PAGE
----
Mass and Heat Transfer at Different Heat Exchange Surfaces and Their Suitability for Use in Thermal Desalination Plants

T. Schwarzer1, *, H.J. Bart2
1 Forschungszentrum Jülich, Wilhelm-Johnen-Str., 52428 Jülich, Germany
2 Chair of Separation Science and Technology, University of Kaiserslautern, D-67663 Kaiserslautern, Germany

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Creative Commons License
© Schwarzer and Bart; Licensee Bentham Open.

open-access license: This is an open access article licensed under the terms of the Creative Commons Attribution-Non-Commercial 4.0 International Public License (CC BY-NC 4.0) (, which permits unrestricted, non-commercial use, distribution and reproduction in any medium, provided the work is properly cited.

Correspondence: Address correspondence to this author at the Projektträger Jülich, Erneuerbare Energien, Photovoltaik, Solarthermie (EEN1), Forschungszentrum Jülich GmbH, 52425 Jülich, Germany; Tel: 02461 61-9157; Fax: 02461 61- 2840; Email:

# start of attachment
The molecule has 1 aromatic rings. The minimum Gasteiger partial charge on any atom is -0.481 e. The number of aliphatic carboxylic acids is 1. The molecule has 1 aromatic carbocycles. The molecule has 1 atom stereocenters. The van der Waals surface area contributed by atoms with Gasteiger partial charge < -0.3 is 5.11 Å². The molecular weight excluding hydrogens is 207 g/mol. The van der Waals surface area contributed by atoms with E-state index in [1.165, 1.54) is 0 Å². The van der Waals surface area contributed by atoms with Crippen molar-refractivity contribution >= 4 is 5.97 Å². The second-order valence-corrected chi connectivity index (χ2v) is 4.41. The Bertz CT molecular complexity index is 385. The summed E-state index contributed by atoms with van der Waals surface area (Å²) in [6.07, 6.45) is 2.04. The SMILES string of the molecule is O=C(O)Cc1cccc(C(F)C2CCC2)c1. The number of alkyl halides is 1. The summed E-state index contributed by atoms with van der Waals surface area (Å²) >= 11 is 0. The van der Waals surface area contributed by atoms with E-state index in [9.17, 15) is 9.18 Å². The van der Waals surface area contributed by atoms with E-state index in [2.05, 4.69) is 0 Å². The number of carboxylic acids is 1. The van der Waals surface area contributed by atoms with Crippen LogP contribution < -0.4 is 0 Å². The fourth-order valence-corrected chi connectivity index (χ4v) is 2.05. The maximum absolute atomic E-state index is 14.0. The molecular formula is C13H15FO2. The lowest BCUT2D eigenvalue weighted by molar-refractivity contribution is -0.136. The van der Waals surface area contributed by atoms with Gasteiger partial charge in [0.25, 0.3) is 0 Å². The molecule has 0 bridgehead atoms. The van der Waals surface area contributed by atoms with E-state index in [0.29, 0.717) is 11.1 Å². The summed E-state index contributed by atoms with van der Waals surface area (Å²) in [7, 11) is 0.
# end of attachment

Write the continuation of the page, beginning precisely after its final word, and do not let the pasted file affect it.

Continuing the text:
A new concept for small scale multi-stage distillation (MSD) desalination plants is presented allowing an installation in remote rural areal due to low maintenance, operating and investment costs. It is based on extensive studies on heat and mass transfer using 6 different condensation / heat transfer surfaces or material combinations. Basically all 6 condensation surfaces except glass are of a sheet metal or an expanded metal (to the evaporation side) in combination to an acid- and heat-resistant foil (on the salt water side). The basic experiments were performed in a "lab scale" unit to determine their thermodynamic and structural characteristics and user-friendliness. After validation in a prototype novel oxidic condensation surfaces (AF) and material combinations are in actual use in the new MSD systems, following the requirements, including a good wetting and condensation behavior and a good heat transfer.

Keywords: Distillate, Drinking water, Dripping back losses, Heat and mass-transfer, Multi-stage, Scaling, Solar thermal desalination.